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Atmosphere, Climate, Geosphere



In early 1991, no one would have predicted that Mt. Pinatubo - a volcano that had been dormant for over 500 years - would explode in an eruption of historic proportions. The size and impact of the June 12-15 event was one for the record books, responsible for the deaths of 800 people and producing approximately 10 cubic kilometers of rock and ash - enough to bury the District of Columbia to a depth of about 39 meters (128 feet).

The event had obvious, immediate impact on tens of thousands of people. However, the worst impacts lasted for several years.

Huge amounts of volcanic gases -- mostly sulfur dioxide -- were ejected into the atmosphere during Pinatubo's eruption. The aerosols were distributed globally, producing phenomena ranging from spectacular sunsets to global cooling.

The view from space has allowed scientists to take measurements of the plumes of sulfur dioxide emitted by major volcanic eruptions--measurements impossible to obtain from the ground or even from aircrafts, which fly too low to capture the "big picture."

Satellite observations of the effects of Mt. Pinatubo aerosols on global climate have been used to support scientists' thinking about climate change and their ability to predict climate variability. For example, researchers at NASA's Goddard Institute for Space Studies in New York City have applied their general circulation model of Earth's climate to the aerosol problem. They have reported success in correctly predicting that sulfate aerosols from Mt. Pinatubo's eruption would lower global temperatures.



The 1816 Tambora eruption and then the 1883 Krakatau eruption, both in Indonesia apparently contributed to significant changes to the planet's climate. Your team of Earth Scientists has been asked to study the climatic changes brought about by volcanoes. Do volcanoes alter the Earth's climate? If so, for how long and exactly what is causing these changes? Is there some lesson here that can suggest a geo-engineering solution as a fix for global climate warming?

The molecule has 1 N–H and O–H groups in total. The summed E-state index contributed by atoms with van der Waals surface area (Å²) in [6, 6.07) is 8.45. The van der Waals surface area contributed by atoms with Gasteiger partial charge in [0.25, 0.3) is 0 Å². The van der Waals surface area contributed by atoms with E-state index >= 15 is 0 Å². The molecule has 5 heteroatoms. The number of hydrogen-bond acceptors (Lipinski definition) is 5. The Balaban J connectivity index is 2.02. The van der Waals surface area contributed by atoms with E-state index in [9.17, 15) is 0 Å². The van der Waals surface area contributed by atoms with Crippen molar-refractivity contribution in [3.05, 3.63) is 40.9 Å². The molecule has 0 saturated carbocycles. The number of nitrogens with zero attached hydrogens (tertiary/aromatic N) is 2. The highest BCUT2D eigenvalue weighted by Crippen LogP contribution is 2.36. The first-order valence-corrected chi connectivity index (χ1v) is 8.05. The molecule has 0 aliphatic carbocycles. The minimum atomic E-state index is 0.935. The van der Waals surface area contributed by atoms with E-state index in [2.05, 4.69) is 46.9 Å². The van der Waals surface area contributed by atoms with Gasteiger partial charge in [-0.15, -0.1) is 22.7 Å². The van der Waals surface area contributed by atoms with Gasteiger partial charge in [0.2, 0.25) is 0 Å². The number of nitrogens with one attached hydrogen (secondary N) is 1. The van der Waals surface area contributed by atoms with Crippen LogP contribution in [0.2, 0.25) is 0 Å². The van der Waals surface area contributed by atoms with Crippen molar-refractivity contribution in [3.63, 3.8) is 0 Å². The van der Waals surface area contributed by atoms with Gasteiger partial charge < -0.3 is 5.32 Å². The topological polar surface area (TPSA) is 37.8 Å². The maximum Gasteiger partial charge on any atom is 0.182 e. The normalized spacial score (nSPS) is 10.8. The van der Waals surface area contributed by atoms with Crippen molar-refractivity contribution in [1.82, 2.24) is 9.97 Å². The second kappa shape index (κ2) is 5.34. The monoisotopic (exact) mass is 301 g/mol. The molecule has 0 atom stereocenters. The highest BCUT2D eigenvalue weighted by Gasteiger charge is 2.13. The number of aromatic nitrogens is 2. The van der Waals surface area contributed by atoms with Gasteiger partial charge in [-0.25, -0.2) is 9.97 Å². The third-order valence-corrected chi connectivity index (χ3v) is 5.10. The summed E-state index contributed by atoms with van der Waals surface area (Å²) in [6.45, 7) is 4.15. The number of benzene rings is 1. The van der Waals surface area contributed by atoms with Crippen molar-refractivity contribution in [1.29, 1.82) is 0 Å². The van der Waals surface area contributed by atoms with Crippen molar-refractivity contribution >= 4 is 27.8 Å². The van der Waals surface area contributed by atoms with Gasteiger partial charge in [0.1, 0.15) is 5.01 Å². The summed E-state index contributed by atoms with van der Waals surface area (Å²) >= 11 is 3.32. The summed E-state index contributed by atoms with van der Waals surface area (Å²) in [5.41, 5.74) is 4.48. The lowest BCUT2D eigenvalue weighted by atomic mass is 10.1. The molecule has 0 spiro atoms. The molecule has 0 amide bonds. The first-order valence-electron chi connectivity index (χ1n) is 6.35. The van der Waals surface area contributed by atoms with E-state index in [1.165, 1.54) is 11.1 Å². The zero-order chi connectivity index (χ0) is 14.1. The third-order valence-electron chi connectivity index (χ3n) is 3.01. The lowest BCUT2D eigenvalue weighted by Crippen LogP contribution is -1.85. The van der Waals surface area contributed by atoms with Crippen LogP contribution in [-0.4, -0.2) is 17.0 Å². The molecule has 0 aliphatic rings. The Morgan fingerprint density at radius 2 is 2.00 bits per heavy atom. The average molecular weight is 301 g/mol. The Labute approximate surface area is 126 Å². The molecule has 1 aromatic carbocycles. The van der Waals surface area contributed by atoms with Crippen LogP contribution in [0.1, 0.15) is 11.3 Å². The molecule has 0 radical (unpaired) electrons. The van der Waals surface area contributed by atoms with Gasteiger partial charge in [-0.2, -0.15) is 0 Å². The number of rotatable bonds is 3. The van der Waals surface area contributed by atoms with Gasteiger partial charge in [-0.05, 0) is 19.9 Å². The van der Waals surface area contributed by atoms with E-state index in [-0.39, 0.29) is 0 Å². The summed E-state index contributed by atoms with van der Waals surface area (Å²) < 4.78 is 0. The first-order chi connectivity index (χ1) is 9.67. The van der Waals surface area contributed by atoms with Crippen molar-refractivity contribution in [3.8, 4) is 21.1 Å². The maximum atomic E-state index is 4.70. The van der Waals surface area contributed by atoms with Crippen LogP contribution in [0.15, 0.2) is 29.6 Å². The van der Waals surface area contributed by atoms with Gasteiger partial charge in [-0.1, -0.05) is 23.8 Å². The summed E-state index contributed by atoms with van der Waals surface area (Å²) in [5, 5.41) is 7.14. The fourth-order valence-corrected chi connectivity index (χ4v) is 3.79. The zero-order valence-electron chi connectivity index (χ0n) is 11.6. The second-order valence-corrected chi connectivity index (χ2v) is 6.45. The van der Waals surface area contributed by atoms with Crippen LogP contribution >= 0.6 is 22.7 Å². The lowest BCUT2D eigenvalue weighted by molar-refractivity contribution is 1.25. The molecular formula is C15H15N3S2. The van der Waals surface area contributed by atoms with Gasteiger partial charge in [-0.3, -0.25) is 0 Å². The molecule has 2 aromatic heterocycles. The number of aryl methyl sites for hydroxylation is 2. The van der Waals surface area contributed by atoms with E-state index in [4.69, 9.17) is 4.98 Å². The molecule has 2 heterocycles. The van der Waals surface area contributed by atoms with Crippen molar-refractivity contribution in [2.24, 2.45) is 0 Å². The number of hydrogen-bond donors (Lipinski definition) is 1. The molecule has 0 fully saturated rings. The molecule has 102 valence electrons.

Date: 7/29/2007

Scenario Images:

Mt Pinatubo Animation
Mt. Pinatubo Animation- Sulfur Dioxide
Click here to view movie

This animation shows sulfur dioxide in the stratosphere during the Mt. Pinatubo Eruption and for a few weeks after the eruption (June 16-30, 1991). Stratospheric sulfur dioxide (SO2) dissipates rather quickly compared to volcanic ash and stratospheric sulfuric acid (H2SO4). Credit: NASA/Goddard Space Flight Center, Scientific Visualization Studio

May take several minutes to load on slower connections. Tip for using in the classroom: download the animation to your computer.

Mt. Pinatubo
Mt. Pinatubo, Image Courtesy of NOAA



How Volcanoes Work (Cycle A)
This website is an educational resource that describes the science behind volcanoes and volcanic processes. It is intended for university students of geology and volcanology and teachers of Earth science. Each section in the menu builds upon previous sections. Users who lack fundamental knowledge of volcanological principles and terms, can proceed through the website in a progressive manner. More advanced users will find each section self-contained and can navigate through the website as their interest dictates.


USGS on Mt. Pinatubo Eruption (Cycle A)
Details the eruption and impact on spheres.


Volcano World (Cycle A)
Visit Volcano World - a leading source of volcano information. This site is a collaborative Higher Education, K-12, and Public Outreach project of the North Dakota and Oregon Space Grant Consortia. Includes a wealth of information on volcanoes.


Volcanoes (USGS) (Cycle A)
This is the online edition of a booklet "Volcanoes," by Robert Tilling, US Geological Survey. It presents a general summary of the nature, workings, products, and hazards of the common types of volcanoes around the world, along with a brief introduction to the techniques of volcano monitoring and research.


1991 MT. Pinatubo (Cycle B)
A 2003 press release about a NASA-funded study that linked the 1991 eruption of the Mount Pinatubo to a strengthening of a climate pattern called the Arctic Oscillation.


Cascades Volcano Observatory (Cycle B)